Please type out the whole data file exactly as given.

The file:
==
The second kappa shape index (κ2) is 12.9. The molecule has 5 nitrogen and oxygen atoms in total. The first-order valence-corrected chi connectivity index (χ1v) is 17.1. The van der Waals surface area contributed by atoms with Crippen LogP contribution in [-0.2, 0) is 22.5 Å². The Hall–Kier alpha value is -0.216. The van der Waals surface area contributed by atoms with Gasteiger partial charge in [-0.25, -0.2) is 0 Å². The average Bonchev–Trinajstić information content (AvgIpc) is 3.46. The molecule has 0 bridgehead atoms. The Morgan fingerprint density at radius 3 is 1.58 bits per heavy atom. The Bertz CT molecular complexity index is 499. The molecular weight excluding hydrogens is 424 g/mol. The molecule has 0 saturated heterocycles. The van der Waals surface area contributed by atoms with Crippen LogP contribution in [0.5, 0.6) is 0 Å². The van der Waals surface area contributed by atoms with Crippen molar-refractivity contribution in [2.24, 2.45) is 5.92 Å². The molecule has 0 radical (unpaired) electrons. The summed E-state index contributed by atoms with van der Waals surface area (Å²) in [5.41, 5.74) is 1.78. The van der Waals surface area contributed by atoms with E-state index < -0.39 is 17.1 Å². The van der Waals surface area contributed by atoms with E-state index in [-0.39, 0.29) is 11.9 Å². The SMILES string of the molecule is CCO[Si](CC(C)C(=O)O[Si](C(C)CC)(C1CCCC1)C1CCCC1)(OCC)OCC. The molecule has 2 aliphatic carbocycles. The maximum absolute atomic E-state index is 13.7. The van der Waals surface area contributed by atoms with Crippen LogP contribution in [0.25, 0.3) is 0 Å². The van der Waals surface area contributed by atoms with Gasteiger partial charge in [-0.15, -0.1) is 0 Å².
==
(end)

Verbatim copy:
The second kappa shape index (κ2) is 12.9. The molecule has 5 nitrogen and oxygen atoms in total. The first-order valence-corrected chi connectivity index (χ1v) is 17.1. The van der Waals surface area contributed by atoms with Crippen LogP contribution in [-0.2, 0) is 22.5 Å². The Hall–Kier alpha value is -0.216. The van der Waals surface area contributed by atoms with Gasteiger partial charge in [-0.25, -0.2) is 0 Å². The average Bonchev–Trinajstić information content (AvgIpc) is 3.46. The molecule has 0 bridgehead atoms. The Morgan fingerprint density at radius 3 is 1.58 bits per heavy atom. The Bertz CT molecular complexity index is 499. The molecular weight excluding hydrogens is 424 g/mol. The molecule has 0 saturated heterocycles. The van der Waals surface area contributed by atoms with Crippen LogP contribution in [0.5, 0.6) is 0 Å². The van der Waals surface area contributed by atoms with Crippen molar-refractivity contribution in [2.24, 2.45) is 5.92 Å². The molecule has 0 radical (unpaired) electrons. The summed E-state index contributed by atoms with van der Waals surface area (Å²) in [5.41, 5.74) is 1.78. The van der Waals surface area contributed by atoms with E-state index < -0.39 is 17.1 Å². The van der Waals surface area contributed by atoms with E-state index in [-0.39, 0.29) is 11.9 Å². The SMILES string of the molecule is CCO[Si](CC(C)C(=O)O[Si](C(C)CC)(C1CCCC1)C1CCCC1)(OCC)OCC. The molecule has 2 aliphatic carbocycles. The maximum absolute atomic E-state index is 13.7. The van der Waals surface area contributed by atoms with Crippen LogP contribution in [0.25, 0.3) is 0 Å². The van der Waals surface area contributed by atoms with Gasteiger partial charge in [-0.15, -0.1) is 0 Å².